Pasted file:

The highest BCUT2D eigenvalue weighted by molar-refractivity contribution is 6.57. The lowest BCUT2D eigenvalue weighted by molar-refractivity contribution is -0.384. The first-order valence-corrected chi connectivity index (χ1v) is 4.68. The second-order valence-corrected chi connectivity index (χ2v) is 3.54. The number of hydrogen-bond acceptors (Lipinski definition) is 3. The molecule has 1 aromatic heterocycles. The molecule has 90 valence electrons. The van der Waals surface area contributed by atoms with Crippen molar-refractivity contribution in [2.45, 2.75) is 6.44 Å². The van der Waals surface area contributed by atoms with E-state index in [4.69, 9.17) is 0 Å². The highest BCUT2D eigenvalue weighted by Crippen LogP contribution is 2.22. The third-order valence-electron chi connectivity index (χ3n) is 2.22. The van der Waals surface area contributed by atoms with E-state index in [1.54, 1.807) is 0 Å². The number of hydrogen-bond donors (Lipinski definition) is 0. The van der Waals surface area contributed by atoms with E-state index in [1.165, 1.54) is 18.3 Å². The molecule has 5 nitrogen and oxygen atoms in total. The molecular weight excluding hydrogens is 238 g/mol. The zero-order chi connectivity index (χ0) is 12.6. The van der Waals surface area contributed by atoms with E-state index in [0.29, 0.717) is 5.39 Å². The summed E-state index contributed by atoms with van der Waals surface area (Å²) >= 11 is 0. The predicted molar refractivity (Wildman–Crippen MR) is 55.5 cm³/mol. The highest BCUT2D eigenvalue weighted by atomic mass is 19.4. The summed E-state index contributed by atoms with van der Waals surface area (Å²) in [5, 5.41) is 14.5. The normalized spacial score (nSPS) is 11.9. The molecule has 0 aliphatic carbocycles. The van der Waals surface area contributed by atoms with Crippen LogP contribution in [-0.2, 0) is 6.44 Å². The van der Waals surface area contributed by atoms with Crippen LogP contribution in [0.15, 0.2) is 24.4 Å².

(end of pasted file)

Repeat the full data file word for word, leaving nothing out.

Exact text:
The highest BCUT2D eigenvalue weighted by molar-refractivity contribution is 6.57. The lowest BCUT2D eigenvalue weighted by molar-refractivity contribution is -0.384. The first-order valence-corrected chi connectivity index (χ1v) is 4.68. The second-order valence-corrected chi connectivity index (χ2v) is 3.54. The number of hydrogen-bond acceptors (Lipinski definition) is 3. The molecule has 1 aromatic heterocycles. The molecule has 90 valence electrons. The van der Waals surface area contributed by atoms with Crippen molar-refractivity contribution in [2.45, 2.75) is 6.44 Å². The van der Waals surface area contributed by atoms with E-state index in [4.69, 9.17) is 0 Å². The highest BCUT2D eigenvalue weighted by Crippen LogP contribution is 2.22. The third-order valence-electron chi connectivity index (χ3n) is 2.22. The van der Waals surface area contributed by atoms with E-state index in [1.54, 1.807) is 0 Å². The number of hydrogen-bond donors (Lipinski definition) is 0. The van der Waals surface area contributed by atoms with E-state index in [1.165, 1.54) is 18.3 Å². The molecule has 5 nitrogen and oxygen atoms in total. The molecular weight excluding hydrogens is 238 g/mol. The zero-order chi connectivity index (χ0) is 12.6. The van der Waals surface area contributed by atoms with E-state index in [0.29, 0.717) is 5.39 Å². The summed E-state index contributed by atoms with van der Waals surface area (Å²) >= 11 is 0. The predicted molar refractivity (Wildman–Crippen MR) is 55.5 cm³/mol. The highest BCUT2D eigenvalue weighted by atomic mass is 19.4. The summed E-state index contributed by atoms with van der Waals surface area (Å²) in [5, 5.41) is 14.5. The normalized spacial score (nSPS) is 11.9. The molecule has 0 aliphatic carbocycles. The van der Waals surface area contributed by atoms with Crippen LogP contribution in [-0.2, 0) is 6.44 Å². The van der Waals surface area contributed by atoms with Crippen LogP contribution in [0.15, 0.2) is 24.4 Å².